15 Jun Banding Rufous Hummingbirds in Alaska
Gwen Baluss, USFS, Alaska: The Rufous Hummingbird is Alaska’s only regularly seen hummingbird. Making an annual trip from as far south as Oaxaca State, Mexico and back, the species tops the charts for migration versus size in the bird world. It is a tough traveler, but biologists are concerned about the Rufous; in fact, one appeared on the cover of the state’s latest Audubon watchlist, and the Breeding Bird Survey has registered declines across its range.
Causes for concern include climate change impacts that result in mismatch between flowers, insects, and hummingbirds, increased agricultural pesticide use, and changes in precipitation patterns and fire ecology. All of these impacts may impact the food sources hummingbirds need. Even hummingbird feeders could be an issue by harboring disease or altering natural behavior patterns.
To learn more about the Rufous Hummingbird in the temperate rain forest of Southeast Alaska, Biological Technician Gwen Baluss launched the Tongass Hummingbird Project in 2013 near Juneau, Alaska. Each season since, she has banded hummingbirds. Her effort is now revealing interesting patterns in plumage, migration, survivorship, and more. For example, many adults return to the same spot each summer, and several hummingbirds banded as juveniles have also returned. Photographs of each hummingbird show that while the red throat patches on females may become slightly larger, and the back color of males may become slightly more red over time, the basic individual color pattern does not change. For example, if a female has just a few iridescent throat feathers the first year she was captured, she will still sport a small patch several years later.
The Juneau station has not had the luck of catching birds banded on winter grounds, but part of an adult female’s migration was charted. After being banded in Alaska in July, she was encountered by researchers near Lesser Slave Lake, Alberta Canada, over 700 straight-line miles away to the southeast, just one week later. She had been logging over 100 miles a day and was safely released to continue her journey.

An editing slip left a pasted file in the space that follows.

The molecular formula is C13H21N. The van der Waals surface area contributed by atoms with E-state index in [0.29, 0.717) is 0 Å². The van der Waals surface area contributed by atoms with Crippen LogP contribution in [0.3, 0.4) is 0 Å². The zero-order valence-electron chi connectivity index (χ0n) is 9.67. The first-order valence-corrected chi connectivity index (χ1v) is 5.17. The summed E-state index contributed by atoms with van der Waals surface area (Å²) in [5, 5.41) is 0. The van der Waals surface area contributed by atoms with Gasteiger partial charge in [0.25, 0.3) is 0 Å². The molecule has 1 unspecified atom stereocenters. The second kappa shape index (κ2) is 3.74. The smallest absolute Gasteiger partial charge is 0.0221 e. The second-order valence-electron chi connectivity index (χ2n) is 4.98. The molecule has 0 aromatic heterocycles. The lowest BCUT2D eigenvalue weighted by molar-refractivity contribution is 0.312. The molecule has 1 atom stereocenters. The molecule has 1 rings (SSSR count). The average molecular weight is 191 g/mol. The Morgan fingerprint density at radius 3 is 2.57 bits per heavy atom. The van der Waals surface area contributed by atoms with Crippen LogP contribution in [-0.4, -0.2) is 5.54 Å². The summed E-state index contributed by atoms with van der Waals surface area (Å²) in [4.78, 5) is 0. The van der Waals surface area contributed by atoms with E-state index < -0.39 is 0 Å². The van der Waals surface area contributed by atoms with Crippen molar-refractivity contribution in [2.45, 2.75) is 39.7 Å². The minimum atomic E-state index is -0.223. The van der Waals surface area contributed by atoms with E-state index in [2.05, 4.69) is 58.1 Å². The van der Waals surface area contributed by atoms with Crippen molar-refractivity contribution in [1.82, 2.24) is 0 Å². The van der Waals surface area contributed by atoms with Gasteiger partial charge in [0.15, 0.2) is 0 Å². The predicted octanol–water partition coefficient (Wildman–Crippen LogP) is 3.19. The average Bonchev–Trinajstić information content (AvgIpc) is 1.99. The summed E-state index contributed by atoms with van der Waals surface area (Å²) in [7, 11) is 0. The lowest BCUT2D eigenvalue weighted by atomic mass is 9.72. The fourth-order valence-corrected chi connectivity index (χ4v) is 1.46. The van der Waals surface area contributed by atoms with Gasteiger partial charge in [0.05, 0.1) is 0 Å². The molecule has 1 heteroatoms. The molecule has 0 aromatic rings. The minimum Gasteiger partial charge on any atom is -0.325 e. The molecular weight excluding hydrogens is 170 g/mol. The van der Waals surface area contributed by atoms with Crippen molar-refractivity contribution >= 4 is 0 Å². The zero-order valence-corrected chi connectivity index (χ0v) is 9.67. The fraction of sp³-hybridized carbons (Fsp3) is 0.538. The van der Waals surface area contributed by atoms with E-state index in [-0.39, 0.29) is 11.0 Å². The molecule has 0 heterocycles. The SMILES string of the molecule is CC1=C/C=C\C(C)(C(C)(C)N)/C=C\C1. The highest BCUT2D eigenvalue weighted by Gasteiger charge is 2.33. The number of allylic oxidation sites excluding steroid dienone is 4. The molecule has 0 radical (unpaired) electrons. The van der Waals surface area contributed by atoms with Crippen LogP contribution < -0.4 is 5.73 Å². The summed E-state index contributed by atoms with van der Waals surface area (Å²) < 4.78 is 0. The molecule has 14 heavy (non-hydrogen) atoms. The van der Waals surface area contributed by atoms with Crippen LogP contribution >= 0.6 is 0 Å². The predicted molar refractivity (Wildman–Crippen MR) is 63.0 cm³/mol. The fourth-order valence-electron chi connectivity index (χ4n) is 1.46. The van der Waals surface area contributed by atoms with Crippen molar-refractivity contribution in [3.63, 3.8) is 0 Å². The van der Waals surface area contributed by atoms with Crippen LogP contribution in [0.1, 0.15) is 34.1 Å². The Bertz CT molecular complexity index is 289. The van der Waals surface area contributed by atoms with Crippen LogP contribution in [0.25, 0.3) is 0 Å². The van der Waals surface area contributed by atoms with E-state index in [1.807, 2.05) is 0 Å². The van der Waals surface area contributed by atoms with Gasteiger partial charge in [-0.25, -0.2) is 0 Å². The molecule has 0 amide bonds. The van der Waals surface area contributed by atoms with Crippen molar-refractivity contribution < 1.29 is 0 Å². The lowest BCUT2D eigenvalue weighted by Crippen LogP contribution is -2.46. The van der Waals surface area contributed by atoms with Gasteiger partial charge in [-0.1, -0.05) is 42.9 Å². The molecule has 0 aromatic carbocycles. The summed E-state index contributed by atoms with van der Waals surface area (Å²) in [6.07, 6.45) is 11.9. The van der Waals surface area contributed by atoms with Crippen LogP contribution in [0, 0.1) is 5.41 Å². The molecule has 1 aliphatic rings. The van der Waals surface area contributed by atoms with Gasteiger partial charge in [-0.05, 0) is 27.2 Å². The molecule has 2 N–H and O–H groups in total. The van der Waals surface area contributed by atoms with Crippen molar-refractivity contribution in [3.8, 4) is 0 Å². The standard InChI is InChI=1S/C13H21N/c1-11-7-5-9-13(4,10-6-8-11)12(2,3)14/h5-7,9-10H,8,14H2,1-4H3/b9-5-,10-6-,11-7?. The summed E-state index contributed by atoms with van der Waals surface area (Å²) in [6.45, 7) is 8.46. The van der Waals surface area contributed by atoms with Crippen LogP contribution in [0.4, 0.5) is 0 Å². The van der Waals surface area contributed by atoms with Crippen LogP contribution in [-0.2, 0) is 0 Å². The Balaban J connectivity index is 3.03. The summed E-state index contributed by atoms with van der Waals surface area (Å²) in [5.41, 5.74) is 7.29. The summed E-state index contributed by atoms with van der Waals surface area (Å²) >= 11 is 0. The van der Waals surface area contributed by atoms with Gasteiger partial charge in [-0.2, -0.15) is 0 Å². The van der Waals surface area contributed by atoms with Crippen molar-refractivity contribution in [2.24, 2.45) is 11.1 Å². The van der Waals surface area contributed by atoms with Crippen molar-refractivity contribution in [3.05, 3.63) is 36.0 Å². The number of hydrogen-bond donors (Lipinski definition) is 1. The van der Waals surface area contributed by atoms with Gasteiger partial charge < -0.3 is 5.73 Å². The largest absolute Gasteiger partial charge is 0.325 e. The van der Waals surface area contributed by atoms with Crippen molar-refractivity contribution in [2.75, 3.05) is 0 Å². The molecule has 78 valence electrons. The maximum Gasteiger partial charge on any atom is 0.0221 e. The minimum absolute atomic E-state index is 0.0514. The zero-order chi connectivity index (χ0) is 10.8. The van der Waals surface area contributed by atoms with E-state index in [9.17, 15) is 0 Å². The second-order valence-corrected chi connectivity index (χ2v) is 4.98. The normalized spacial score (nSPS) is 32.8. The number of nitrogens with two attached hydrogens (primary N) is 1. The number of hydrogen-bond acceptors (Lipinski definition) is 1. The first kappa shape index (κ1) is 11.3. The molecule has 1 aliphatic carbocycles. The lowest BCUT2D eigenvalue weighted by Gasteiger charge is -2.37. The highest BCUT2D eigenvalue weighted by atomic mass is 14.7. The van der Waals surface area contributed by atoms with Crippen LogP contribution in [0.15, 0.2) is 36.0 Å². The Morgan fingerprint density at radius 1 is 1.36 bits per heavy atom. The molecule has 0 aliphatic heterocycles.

In addition to banding, supplemental information about hummingbirds is sought from local birders, such as reporting the first arrivals in the spring, the date young birds appear, and forage plants used. Now, in partnership with Juneau Audubon Society, the THP is creating educational materials to inform homeowners about how to make their yards hummingbird-friendly and how to properly maintain nectar feeders.
It is Gwen’s hope that banders, researchers, and citizen scientists will find more ways to work together, to gather meaningful and comparative data, and to better understand what actions we can take to help protect these amazing little birds.
Gwen Baluss is a Biological Technician on the Tongass National Forest in Juneau, Alaska.
This project is possible thanks to support from the US Forest Service, countless local volunteers, and the advice and materials from the hummingbird banding community.